root

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  1. Like
    root reacted to jmandawg in Openvpn low performance on Rock64 with Armbian Stretch   
    I've actully did more test this morning and i'm getting full 100mbs over vpn (with the isolated cpu).  There is probably less traffic on a sunday morning.  Also i think i might be connected to a better server.
    when you run your speed test make sure it uses a different core than the openvpn:
     
    taskset -c 0 python3 speedtest.py  
    root@renegade:/mnt/data# taskset -c 0 python3 speedtest.py Retrieving speedtest.net configuration... Testing from Amanah Tech (104.254.93.181)... Retrieving speedtest.net server list... Selecting best server based on ping... Hosted by Ookla (Toronto, ON) [2.60 km]: 62.424 ms Testing download speed................................................................................ Download: 95.08 Mbit/s Testing upload speed...................................................................................................... Upload: 10.55 Mbit/s  
     
    Another option to prevent anything from being scheduled on your openvpn core is to modify the /boot/boot.cmd and add isolcpus=2 to the bootargs (you will still need the CPUAffinity setting in the systemd openvpn.services file to run it on core 2):
     
    setenv bootargs "root=${rootdev} rootwait rootfstype=${rootfstype} ${consoleargs} panic=10 consoleblank=0 loglevel=${verbosity} ubootpart=${partuuid} usb-storage.quirks=${usbstoragequirks} ${extraargs} ${extraboardargs} isolcpus=2" Then run:
    mkimage -C none -A arm -T script -d /boot/boot.cmd /boot/boot.scr and reboot.
     
     
    Let us know what speeds you get from wireguard, i wish my  provider supported it, but you shouldn't have to do any of this crap to get full speed with wireguard.
  2. Like
    root reacted to Rfreire in And my RPI is now RIP.   
    Hi there Board,
     
    I have bought my Tinkerboard after some good research with my fellow techies at Red Hat and reading thoroughly that 19+pages Tinkerboard Thread.
     
    After crafting a super lean/mean kernel (kconfig at https://gist.github.com/rfrht/5f0fa113f12fbacf832e57ff4967785a ), I got a stable and lightweight kernel configuration.
     
    Things got a lot funnier when doing some compatibility tests with specific Asterisk versions, I was able to install and run cleanly a Raspi .DEB pkg. And that got me thinking.
     
    I have now JUST replaced the Raspberry Pi with the Tinkerboard. And guess what: It was a _inplace_ upgrade! Using the same userland, same hard drive, same everything.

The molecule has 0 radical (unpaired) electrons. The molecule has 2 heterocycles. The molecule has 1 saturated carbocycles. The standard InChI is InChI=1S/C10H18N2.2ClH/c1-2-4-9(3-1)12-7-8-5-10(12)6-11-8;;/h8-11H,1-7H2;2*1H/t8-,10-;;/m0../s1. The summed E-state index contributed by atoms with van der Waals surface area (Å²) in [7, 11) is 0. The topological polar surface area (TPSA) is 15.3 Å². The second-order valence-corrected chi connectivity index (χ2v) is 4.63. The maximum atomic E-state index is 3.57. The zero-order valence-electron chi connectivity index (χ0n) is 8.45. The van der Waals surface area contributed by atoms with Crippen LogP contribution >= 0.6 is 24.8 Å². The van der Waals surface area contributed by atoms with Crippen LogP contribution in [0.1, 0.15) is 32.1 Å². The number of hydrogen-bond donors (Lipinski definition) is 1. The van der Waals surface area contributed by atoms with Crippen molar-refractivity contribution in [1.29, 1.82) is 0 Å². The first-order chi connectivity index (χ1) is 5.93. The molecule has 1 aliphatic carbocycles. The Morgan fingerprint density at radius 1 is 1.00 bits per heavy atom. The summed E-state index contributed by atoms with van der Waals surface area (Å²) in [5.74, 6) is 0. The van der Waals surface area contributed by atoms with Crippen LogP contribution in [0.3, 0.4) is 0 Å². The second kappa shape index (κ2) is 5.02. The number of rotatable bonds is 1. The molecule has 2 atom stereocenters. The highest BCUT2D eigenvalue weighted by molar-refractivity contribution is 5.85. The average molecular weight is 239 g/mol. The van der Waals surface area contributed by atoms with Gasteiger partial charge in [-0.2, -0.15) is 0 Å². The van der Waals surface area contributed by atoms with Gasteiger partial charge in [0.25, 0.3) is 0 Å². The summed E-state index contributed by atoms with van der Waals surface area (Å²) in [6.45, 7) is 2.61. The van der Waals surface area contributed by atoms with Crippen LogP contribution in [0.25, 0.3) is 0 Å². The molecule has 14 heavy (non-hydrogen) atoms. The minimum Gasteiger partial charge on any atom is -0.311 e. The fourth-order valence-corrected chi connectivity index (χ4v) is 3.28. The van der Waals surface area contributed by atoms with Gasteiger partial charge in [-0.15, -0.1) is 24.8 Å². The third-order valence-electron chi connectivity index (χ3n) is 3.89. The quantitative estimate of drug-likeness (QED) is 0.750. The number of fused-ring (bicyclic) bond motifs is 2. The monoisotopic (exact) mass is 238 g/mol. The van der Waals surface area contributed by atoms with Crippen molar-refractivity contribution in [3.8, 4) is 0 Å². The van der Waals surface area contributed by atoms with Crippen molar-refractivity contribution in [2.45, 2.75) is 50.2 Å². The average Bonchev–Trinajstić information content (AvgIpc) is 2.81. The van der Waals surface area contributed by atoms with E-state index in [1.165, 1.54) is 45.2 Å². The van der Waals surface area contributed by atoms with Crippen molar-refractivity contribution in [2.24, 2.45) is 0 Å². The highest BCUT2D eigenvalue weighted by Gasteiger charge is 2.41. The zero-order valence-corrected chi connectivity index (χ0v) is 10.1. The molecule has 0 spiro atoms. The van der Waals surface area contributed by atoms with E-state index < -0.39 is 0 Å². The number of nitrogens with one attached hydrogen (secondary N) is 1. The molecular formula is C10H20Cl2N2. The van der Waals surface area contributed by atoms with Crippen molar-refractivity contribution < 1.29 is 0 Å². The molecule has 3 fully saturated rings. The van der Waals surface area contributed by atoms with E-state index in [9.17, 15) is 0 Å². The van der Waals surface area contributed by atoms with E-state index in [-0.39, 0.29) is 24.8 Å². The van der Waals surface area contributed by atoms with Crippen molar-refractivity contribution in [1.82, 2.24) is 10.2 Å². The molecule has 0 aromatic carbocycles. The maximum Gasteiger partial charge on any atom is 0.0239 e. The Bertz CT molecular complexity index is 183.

I just had to set the MMC card with Tinkerboard /boot stuffs, specified the USB root device using rootdev=<proper clause> (in my case, rootdev=LABEL=TinkerRoot), edited /etc/fstab accordingly and... It RAN!
     
    Smoothly. Perfectly. My 120 Mbps from carrier being diligently delivered. My userspace apps running nicely.
     
    Well, I would like to send my deep respect and special thanks to @TonyMac32 for exploring Tinkerboard and putting it to work nicely, and  @Igor for hosting the project.
     
    We grow when we share! ;-)
  3. Like
    root got a reaction from Technicavolous in Wireguard on Armbian & TinkerBoard   
    Until getting a second adapter, I set off to see if there's anything else that can be done with my current hardware. And... there is. 
    I managed to make the TinkerBoard my VPN router using Wireguard. It would be similar with OpenVPN, but (see figures above) speeds are not that exciting.
     
    If anyone else is interested, here are the steps. I assume you are using a "standard" setup with your end equipment (laptops, PCs, TVs etc) connected to a router (I have a Netgear R7000), which in turn is connected to a cable modem / fiber modem / any other sort of uplink.
    What you need: TinkerBoard (TB for short) running Armbian, power supply, a network cable, case (optional, using the RPI 3 standard one), a WireGuard or OpenVPN connection to a remote endpoint.
     
    1. Install Armbian on the TB.
    2. Connect your TB to the router using a wired connection. You will get an IP address, say 192.168.1.5. The router is 192.168.1.1 and your PC is 192.168.1.10.
    3. Perform a full update (apt update && apt dist-upgrade) and reboot (you will likely need to power cycle the box, mine doesn't reboot properly).
    --> Note: I believe the OpenVPN package in the Armbian is a bit old (I think I saw 2.3.10, current is 2.4); this may give you trouble with some options.